7 Conquerors Conquered neighbors Messenia 725 B.C.E. Messenians became helots Revolt of helots in 600 B.C.E. forced Spartans to strengthen military Government and Society Oligarchy – headed by two kings  Council of Elders Proposed laws to assembly Made up of 2 kings and 28 citizens over 60 years old Ephors- 5 elected officials carried out laws Led education of youth Social Structure  Diverse social groups  Rigid structure Education Men  Life centered around military training  Age 7- left for barracks  Did not encourage arts  Stressed duty, strength, discipline Militaristic and aggressive society Women  Hardy lives  Service to Sparta above family  Women had more rights than most areas

8 Spartans prepared for military life Every newborn examined, sickly children killed At age 7 boys went into military training At age 20 a man could marry, but lived in barracks another 10 years At age 30, he took his place in the assembly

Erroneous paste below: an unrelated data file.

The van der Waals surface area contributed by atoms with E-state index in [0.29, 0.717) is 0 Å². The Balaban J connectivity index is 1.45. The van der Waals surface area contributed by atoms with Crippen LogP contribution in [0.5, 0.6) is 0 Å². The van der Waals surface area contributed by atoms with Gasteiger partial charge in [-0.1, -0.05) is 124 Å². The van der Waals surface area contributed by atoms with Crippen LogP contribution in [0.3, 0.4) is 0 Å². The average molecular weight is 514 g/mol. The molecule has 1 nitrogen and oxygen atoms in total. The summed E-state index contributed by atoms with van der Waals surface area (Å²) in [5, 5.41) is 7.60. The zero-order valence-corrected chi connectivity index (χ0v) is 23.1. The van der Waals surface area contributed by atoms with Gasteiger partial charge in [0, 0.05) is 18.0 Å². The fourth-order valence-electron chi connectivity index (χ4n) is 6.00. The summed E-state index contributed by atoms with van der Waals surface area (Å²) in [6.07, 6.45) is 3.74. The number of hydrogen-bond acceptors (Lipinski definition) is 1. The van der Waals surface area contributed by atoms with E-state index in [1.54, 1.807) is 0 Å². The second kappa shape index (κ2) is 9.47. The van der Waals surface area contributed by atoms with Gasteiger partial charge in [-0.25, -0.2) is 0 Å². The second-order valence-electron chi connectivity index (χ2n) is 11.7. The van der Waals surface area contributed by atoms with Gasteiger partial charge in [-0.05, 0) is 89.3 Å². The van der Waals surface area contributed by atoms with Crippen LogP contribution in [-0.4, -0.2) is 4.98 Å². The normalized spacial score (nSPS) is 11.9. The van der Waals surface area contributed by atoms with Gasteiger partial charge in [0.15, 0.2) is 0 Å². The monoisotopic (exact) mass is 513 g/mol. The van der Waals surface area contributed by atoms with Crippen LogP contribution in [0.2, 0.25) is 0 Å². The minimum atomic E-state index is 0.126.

9 Women Expected to produce healthy, warrior sons Exercised and strengthened their bodies Had to obey husband and father Had right to inherit property Ran family estates while men were at war Affairs Isolated itself Looked down on trade and wealth Forbade travel

10 Located in Attica Under protection of Goddess Athena Evolved from monarchy to aristocracy “cradle of democracy” Noble landowners had power

11 MonarchyAristocracyOligarchyDirect Democracy State ruled by KingState ruled by Nobility State ruled by a small group of citizens State ruled by its citizens Rule is hereditaryRule is hereditary and based on land ownership Rule is based on wealth Rule is based on citizenship Some rulers claim divine right Social status and wealth support ruler’s authority Ruling group controls military Majority rule decides vote Practiced in Mycenae (1450 B.C.E.) Practiced in Athens (584 B.C.E.) Practiced in Sparta ( B.C.E.) Practiced in Athens (461 B.C.E.)

12 Stages of evolution in Athenian government Early Athens was ruled by a king Aristocracy took power in 7 th century  They owned land and political power Tyrants who worked for reform Draco Solon Origin of democratic principles Direct democracy Public debate Duties of the citizen